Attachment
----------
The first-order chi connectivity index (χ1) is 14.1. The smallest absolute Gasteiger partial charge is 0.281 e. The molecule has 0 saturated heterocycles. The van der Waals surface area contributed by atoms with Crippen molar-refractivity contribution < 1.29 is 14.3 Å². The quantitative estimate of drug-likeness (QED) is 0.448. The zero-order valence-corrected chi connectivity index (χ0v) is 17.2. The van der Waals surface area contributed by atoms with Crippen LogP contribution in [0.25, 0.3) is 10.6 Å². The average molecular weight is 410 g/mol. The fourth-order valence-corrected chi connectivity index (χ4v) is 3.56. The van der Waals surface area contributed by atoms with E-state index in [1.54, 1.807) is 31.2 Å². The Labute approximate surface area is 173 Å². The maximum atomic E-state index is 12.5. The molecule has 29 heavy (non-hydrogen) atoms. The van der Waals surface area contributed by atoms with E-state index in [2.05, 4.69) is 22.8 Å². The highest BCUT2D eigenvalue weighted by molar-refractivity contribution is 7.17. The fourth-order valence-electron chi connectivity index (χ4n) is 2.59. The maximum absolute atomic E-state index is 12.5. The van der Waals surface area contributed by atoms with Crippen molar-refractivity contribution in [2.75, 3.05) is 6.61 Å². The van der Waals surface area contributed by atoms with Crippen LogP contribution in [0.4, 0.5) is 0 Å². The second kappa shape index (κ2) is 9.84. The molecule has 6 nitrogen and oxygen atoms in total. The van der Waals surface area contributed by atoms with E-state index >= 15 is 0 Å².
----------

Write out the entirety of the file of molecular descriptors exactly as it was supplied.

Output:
The first-order chi connectivity index (χ1) is 14.1. The smallest absolute Gasteiger partial charge is 0.281 e. The molecule has 0 saturated heterocycles. The van der Waals surface area contributed by atoms with Crippen molar-refractivity contribution < 1.29 is 14.3 Å². The quantitative estimate of drug-likeness (QED) is 0.448. The zero-order valence-corrected chi connectivity index (χ0v) is 17.2. The van der Waals surface area contributed by atoms with Crippen LogP contribution in [0.25, 0.3) is 10.6 Å². The average molecular weight is 410 g/mol. The fourth-order valence-corrected chi connectivity index (χ4v) is 3.56. The van der Waals surface area contributed by atoms with E-state index in [1.54, 1.807) is 31.2 Å². The Labute approximate surface area is 173 Å². The maximum atomic E-state index is 12.5. The molecule has 29 heavy (non-hydrogen) atoms. The van der Waals surface area contributed by atoms with E-state index in [2.05, 4.69) is 22.8 Å². The highest BCUT2D eigenvalue weighted by molar-refractivity contribution is 7.17. The fourth-order valence-electron chi connectivity index (χ4n) is 2.59. The maximum absolute atomic E-state index is 12.5. The van der Waals surface area contributed by atoms with Crippen molar-refractivity contribution in [2.75, 3.05) is 6.61 Å². The van der Waals surface area contributed by atoms with Crippen LogP contribution in [0.4, 0.5) is 0 Å². The second kappa shape index (κ2) is 9.84. The molecule has 6 nitrogen and oxygen atoms in total. The van der Waals surface area contributed by atoms with E-state index >= 15 is 0 Å².